Although September — National Disaster Preparedness month — is behind us, there’s no better time to focus on the continued, growing demand for decentralized energy services that don’t rely on the traditional power grid. That demand, along with advancements in digitalization, have already transformed many industries, and the combination of these two forces has led to the emergence of microgrids.

Microgrids can play a vital role in critical applications, serving as a solution to an organization’s continuous improvement and long-term sustainability. By integrating several power sources, microgrids can maximize efficiency and ensure uninterrupted power by offering multiple backup options to avoid failure, even in extreme conditions.

As all critical facilities need electrical power, it becomes advantageous to diversify the one item that is so vital. Microgrids can optimize a facility’s electrical assets to draw power from the most efficient source throughout the day, thus providing sustainability to an organization for the long run.

But finding the right mix of energy sources to power each unique microgrid system is key for facilities looking for the most reliable result.

 

Power diversification

No energy source is 100% reliable and foolproof. Whether they’re caused by infrastructure issues, a storm, or a natural disaster, outages can strike at any time. Smart contingency plans, especially for critical facilities, must be in place when a power grid goes down or a generator set runs out of fuel. It pays to have options available locally, such as a microgrid, to generate power.

Having diverse power options at your command is an advantage if primary energy costs or peak demand rates rise dramatically. In addition, with a mix of energy sources available in a microgrid system, you can choose a more cost-effective solution if the price of diesel fuel or natural gas gets too high.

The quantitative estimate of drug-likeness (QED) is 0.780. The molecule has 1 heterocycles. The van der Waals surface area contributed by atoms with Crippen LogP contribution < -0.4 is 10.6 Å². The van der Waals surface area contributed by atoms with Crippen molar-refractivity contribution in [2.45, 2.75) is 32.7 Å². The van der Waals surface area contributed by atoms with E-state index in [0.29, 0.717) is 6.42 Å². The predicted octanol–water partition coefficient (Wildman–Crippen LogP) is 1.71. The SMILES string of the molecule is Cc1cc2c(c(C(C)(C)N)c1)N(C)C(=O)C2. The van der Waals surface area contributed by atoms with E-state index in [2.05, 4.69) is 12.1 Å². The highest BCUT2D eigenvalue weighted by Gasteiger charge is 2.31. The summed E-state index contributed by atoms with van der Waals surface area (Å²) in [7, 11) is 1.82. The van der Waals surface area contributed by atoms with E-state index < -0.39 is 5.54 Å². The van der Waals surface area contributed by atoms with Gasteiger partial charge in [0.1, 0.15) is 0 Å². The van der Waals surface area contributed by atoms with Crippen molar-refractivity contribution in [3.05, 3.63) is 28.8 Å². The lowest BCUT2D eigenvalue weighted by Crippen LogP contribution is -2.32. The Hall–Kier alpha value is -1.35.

Power security

Concerns about power quality in the grid have led to an increased demand for new solutions and for good reason. Major regional blackouts can cause billions of dollars in economic losses. Rolling blackouts are becoming more common. Many power grids are outdated, as investments in this infrastructure have been lacking. As the coal industry slows down, traditional plants that keep electricity flowing are disappearing. With a microgrid on-site, an energy user can avoid power interruptions by seamlessly switching over to a diverse and resilient mix of alternative energy sources that do not rely on the grid.

Microgrids FIGURE 1: Microgrids optimize the use of solar, wind, energy storage, and other resources to allow an operation to obtain renewable, low-cost energy and maintain reliability.

 

There are several unique benefits and challenges when integrating renewable energy sources and battery storage systems into a microgrid that need to be considered to result in a reliable system. A microgrid transmits and distributes traditional energy and renewable energy assets to a variety of value centers. Battery energy storage systems can be used to support the grid for behind-the-meter, customer-specific applications and for in-front-of-the-meter or utility-support applications. By incorporating intelligent controls, a microgrid can be optimized to maintain an efficient balance between instantaneous and variable energy demands.

 

The Combination Is Key

No matter the project or application, delivering the right energy mix for an operation’s specific requirements is vital. Not only should it match energy demand, it must also fit seamlessly with distributed generation assets.